Elizabeth Swann, daughter of the Governor Jonathan Pryce) is fascinated by pirates. On their voyage from England, Elizabeth helped rescue a boy named Will Turner. While he was unconscious, she took his gold medallion with a skull and crossbones. Now grown up, Elizabeth (Bend It Like Beckham's Keira Knightley) is still wearing the medallion and is loved both by Commodore Norrington (Jack Davenport) and by Will (Orlando Bloom). When the dreaded pirates of the Black Pearl, led by Captain Barbossa (Geoffrey Rush) sack the town, Elizabeth offers them the medallion if they will leave. They take it, and take her, too. Turner takes off in pursuit with the notorious Captain Jack Sparrow (Johnny Depp), with Norrington and his men right behind them. It turns out that the medallion is the last of the cursed pieces of gold that turned Barbossa and his crew into the walking dead, always hungry and thirsty, but unable to eat or drink. By restoring the gold to its chest -- with the right person's blood -- the curse will be removed. There are advantages, though, in being a pirate who cannot be killed.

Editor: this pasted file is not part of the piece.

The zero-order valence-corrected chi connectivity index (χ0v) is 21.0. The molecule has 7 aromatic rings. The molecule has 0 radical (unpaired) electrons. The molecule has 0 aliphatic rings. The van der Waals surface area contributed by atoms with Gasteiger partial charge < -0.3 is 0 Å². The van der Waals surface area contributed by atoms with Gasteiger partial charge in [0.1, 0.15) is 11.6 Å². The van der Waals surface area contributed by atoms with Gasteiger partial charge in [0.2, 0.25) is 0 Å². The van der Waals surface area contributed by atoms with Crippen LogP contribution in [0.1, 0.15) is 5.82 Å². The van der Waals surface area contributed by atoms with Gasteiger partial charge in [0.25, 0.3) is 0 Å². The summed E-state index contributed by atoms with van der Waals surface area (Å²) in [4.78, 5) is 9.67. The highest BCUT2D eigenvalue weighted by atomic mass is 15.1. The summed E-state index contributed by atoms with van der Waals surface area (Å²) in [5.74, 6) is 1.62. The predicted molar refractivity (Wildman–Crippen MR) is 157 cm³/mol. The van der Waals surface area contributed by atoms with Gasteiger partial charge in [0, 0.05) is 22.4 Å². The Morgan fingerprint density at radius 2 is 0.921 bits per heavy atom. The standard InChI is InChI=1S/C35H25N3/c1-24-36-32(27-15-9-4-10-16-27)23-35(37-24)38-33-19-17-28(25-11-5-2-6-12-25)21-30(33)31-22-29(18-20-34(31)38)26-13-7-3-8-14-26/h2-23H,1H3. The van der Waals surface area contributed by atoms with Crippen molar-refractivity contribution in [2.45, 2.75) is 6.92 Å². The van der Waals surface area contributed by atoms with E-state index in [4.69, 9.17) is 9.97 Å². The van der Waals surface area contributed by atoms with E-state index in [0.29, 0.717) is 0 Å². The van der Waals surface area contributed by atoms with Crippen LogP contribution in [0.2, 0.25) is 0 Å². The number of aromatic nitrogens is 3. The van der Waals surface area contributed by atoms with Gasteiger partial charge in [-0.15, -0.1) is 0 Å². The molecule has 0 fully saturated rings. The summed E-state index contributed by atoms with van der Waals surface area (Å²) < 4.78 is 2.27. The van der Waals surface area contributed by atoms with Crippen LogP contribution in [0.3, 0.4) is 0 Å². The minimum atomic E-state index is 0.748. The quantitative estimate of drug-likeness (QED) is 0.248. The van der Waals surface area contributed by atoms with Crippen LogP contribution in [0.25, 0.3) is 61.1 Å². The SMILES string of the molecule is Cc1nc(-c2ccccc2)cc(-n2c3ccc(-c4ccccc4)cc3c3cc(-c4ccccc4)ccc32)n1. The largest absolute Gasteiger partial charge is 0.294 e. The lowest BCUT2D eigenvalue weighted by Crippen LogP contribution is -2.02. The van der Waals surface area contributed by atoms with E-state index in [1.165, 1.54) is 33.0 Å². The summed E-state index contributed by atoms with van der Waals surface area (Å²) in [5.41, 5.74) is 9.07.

Is it any good?

Just like the theme park ride that inspired it, the movie's greatest strengths are its atmosphere and art direction. The production design has that splendidly imaginative synthesis of classic book illustrations and some innate collective unconsciousness that gets the essence of every detail right, from the curve of the sail to a pirate's pet monkey. Then come the action sequences, both energetic and entertaining. The script has some nicely creepy twists and some nicely saucy lines. Johnny Depp falls prey to the pirate curse, speaking as though he is recovering from dental surgery and at times seeming to be acting in his own movie completely separate from everyone else. But he is undeniably fun to watch.

Pirates of the Caribbean: The Curse of the Black Pearl also escapes the terrible pirate curse. No, not the one about the curse on pieces of gold that turn anyone into the walking undead, revealed as skeletons when touched by moonlight. This is one about the curse of the pirate movie, which has been known to turn fine actors into eye-rolling, scenery-chomping over-actors and empty the bank accounts of movie studios faster than real-life pirates pillaged their victims. This one's origins as a Disney theme park ride didn't seem too promising. So maybe it is those low expectations that made this movie seem surprisingly enjoyable. That is, if swashbuckling, rope-swinging, plank-walking, yard-arm-spinning, rum-drinking, double-crossing, colorful sidekicks, and all-around yo-ho-ho-ing sounds like fun, and especially if you know the theme park ride well enough to appreciate a couple of sly references, including a replica of one of the ride's most memorable moments.

Talk to your kids about ...

  • Families can talk about the rules/guidelines distinction and Pirates of the Caribbean: The Curse of the Black Pearl's many broken promises.

  • Families could talk about the history of pirates and where they came from and if they still exist.

Movie details

Our editors recommend